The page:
Oysters belong to the shellfish family, falling within the subcategory of bivalve mollusks. Their benefits include ample protein in a small, low-calorie serving, and a variety of minerals and B vitamins. The individual nutrient amounts vary according to the type of oysters you buy and whether you eat them raw or cooked. These mollusks are less contaminated by heavy metals than other varieties of seafood, so it's safe to eat them several times a week.
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With their rich protein, mineral and vitamin content, oysters are good for you – but be careful how you serve them.
Oysters take their names from their places of origin. The waters in which they're found give the four types of oyster their distinctive flavors.
Eastern oysters, also called Blue Points, are the most common oyster available in the United States, hailing from the waters off the Canadian and U.S. Eastern Seaboards, as well as from the Gulf of Mexico. Oysters from northeastern and mid-Atlantic waters taste salty, while Gulf oysters have an earthier flavor. In contrast, Pacific oysters tend to be larger, meatier and sweeter than their Eastern cousins.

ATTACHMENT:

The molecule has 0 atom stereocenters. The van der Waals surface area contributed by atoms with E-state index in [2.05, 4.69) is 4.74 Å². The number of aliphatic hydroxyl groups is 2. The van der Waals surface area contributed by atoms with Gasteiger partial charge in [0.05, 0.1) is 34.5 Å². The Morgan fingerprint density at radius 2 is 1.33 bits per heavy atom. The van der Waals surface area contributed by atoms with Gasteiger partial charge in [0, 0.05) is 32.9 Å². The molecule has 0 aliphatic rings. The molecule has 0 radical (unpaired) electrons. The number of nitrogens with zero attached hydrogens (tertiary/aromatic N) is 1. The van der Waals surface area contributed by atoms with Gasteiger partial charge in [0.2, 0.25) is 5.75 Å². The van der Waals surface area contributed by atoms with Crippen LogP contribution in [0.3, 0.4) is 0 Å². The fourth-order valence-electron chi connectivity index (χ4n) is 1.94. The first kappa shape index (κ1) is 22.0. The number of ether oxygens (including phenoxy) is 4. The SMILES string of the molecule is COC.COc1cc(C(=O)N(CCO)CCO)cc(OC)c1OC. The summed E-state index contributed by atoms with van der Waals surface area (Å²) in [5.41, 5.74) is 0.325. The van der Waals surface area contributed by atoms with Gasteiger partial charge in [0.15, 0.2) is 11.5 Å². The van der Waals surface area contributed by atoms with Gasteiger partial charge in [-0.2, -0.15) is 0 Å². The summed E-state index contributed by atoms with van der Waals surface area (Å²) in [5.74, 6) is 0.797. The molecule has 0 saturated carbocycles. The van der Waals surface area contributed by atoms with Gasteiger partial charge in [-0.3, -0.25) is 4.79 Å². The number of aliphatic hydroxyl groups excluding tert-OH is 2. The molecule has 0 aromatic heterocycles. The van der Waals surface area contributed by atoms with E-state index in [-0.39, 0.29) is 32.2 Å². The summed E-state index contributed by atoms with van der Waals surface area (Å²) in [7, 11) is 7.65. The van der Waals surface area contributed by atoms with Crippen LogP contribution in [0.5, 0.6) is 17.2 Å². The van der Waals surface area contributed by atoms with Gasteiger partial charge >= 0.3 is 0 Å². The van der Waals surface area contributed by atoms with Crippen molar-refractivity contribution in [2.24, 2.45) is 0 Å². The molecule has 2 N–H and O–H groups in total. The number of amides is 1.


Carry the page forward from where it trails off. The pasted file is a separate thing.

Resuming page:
Two less common types of oyster include the European flat oyster, which tastes metallic, and the Olympia oyster, a sweet mollusk that measures no bigger than a half-dollar.
A serving of oysters equals 3 ounces. Eastern oysters are smaller than Pacific, so you'll get roughly six oysters in a serving. If you choose Pacific oysters, three will make a serving.
Eating oysters au naturel offers your lowest-calorie option. A serving of raw Eastern oysters contains only 50 calories, while the same serving of Pacific oysters provides 69 calories. That's just 3 percent of the daily value on a 2,000-calorie diet. When you buy canned oysters, the calorie difference remains negligible.